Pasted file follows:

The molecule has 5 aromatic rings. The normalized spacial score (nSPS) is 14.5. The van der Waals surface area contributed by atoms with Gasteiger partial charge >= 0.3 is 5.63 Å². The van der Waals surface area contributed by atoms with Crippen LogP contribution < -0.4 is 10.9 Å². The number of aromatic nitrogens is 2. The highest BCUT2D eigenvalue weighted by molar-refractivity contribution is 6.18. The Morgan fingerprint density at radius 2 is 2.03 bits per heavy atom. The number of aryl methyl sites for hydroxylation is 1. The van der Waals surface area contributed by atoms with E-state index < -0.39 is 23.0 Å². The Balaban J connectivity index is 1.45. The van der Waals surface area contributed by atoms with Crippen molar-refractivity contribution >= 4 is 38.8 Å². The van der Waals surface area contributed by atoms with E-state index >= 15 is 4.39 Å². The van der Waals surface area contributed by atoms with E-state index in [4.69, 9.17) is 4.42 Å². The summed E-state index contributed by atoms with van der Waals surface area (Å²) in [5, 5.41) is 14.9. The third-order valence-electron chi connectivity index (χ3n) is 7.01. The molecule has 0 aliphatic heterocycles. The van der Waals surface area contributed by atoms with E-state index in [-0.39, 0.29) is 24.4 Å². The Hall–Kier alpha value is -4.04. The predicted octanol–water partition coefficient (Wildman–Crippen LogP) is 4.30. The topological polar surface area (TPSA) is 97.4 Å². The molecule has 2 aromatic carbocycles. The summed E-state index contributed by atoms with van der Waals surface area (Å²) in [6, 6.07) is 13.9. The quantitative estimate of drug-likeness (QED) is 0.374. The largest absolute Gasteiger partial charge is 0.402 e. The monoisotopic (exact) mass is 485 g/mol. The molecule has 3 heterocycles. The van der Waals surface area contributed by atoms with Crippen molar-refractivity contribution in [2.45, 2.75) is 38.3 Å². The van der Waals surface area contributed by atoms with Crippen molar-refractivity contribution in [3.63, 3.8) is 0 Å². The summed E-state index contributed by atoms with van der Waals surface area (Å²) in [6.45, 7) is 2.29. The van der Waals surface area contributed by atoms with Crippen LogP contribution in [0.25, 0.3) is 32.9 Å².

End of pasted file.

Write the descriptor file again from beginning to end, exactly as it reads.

The molecule has 5 aromatic rings. The normalized spacial score (nSPS) is 14.5. The van der Waals surface area contributed by atoms with Gasteiger partial charge >= 0.3 is 5.63 Å². The van der Waals surface area contributed by atoms with Crippen LogP contribution < -0.4 is 10.9 Å². The number of aromatic nitrogens is 2. The highest BCUT2D eigenvalue weighted by molar-refractivity contribution is 6.18. The Morgan fingerprint density at radius 2 is 2.03 bits per heavy atom. The number of aryl methyl sites for hydroxylation is 1. The van der Waals surface area contributed by atoms with E-state index < -0.39 is 23.0 Å². The Balaban J connectivity index is 1.45. The van der Waals surface area contributed by atoms with Crippen molar-refractivity contribution >= 4 is 38.8 Å². The van der Waals surface area contributed by atoms with E-state index >= 15 is 4.39 Å². The van der Waals surface area contributed by atoms with E-state index in [4.69, 9.17) is 4.42 Å². The summed E-state index contributed by atoms with van der Waals surface area (Å²) in [5, 5.41) is 14.9. The third-order valence-electron chi connectivity index (χ3n) is 7.01. The molecule has 0 aliphatic heterocycles. The van der Waals surface area contributed by atoms with E-state index in [-0.39, 0.29) is 24.4 Å². The Hall–Kier alpha value is -4.04. The predicted octanol–water partition coefficient (Wildman–Crippen LogP) is 4.30. The topological polar surface area (TPSA) is 97.4 Å². The molecule has 2 aromatic carbocycles. The summed E-state index contributed by atoms with van der Waals surface area (Å²) in [6, 6.07) is 13.9. The quantitative estimate of drug-likeness (QED) is 0.374. The largest absolute Gasteiger partial charge is 0.402 e. The monoisotopic (exact) mass is 485 g/mol. The molecule has 3 heterocycles. The van der Waals surface area contributed by atoms with Crippen molar-refractivity contribution in [2.45, 2.75) is 38.3 Å². The van der Waals surface area contributed by atoms with Crippen molar-refractivity contribution in [3.63, 3.8) is 0 Å². The summed E-state index contributed by atoms with van der Waals surface area (Å²) in [6.45, 7) is 2.29. The van der Waals surface area contributed by atoms with Crippen LogP contribution in [0.25, 0.3) is 32.9 Å².